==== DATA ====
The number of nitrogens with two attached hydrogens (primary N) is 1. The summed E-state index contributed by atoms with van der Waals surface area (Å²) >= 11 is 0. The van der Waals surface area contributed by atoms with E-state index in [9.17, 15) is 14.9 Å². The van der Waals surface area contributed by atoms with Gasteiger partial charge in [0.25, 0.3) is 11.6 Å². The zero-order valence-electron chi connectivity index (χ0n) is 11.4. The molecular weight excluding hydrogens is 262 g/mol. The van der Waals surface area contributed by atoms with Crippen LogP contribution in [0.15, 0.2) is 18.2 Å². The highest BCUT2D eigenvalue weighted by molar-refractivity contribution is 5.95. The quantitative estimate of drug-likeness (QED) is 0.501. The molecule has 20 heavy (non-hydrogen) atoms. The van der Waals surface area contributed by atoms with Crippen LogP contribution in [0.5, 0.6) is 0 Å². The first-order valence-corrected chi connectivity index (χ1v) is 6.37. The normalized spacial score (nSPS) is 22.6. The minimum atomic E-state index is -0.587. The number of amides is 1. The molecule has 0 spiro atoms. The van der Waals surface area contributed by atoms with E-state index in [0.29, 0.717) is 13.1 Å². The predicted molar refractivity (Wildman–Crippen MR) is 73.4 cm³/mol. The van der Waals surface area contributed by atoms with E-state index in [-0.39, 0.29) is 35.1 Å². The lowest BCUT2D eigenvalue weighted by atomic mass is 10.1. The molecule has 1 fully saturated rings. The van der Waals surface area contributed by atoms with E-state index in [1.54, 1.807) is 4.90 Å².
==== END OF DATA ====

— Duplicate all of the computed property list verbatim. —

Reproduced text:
The number of nitrogens with two attached hydrogens (primary N) is 1. The summed E-state index contributed by atoms with van der Waals surface area (Å²) >= 11 is 0. The van der Waals surface area contributed by atoms with E-state index in [9.17, 15) is 14.9 Å². The van der Waals surface area contributed by atoms with Gasteiger partial charge in [0.25, 0.3) is 11.6 Å². The zero-order valence-electron chi connectivity index (χ0n) is 11.4. The molecular weight excluding hydrogens is 262 g/mol. The van der Waals surface area contributed by atoms with Crippen LogP contribution in [0.15, 0.2) is 18.2 Å². The highest BCUT2D eigenvalue weighted by molar-refractivity contribution is 5.95. The quantitative estimate of drug-likeness (QED) is 0.501. The molecule has 20 heavy (non-hydrogen) atoms. The van der Waals surface area contributed by atoms with Crippen LogP contribution in [0.5, 0.6) is 0 Å². The first-order valence-corrected chi connectivity index (χ1v) is 6.37. The normalized spacial score (nSPS) is 22.6. The minimum atomic E-state index is -0.587. The number of amides is 1. The molecule has 0 spiro atoms. The van der Waals surface area contributed by atoms with E-state index in [0.29, 0.717) is 13.1 Å². The predicted molar refractivity (Wildman–Crippen MR) is 73.4 cm³/mol. The van der Waals surface area contributed by atoms with E-state index in [-0.39, 0.29) is 35.1 Å². The lowest BCUT2D eigenvalue weighted by atomic mass is 10.1. The molecule has 1 fully saturated rings. The van der Waals surface area contributed by atoms with E-state index in [1.54, 1.807) is 4.90 Å².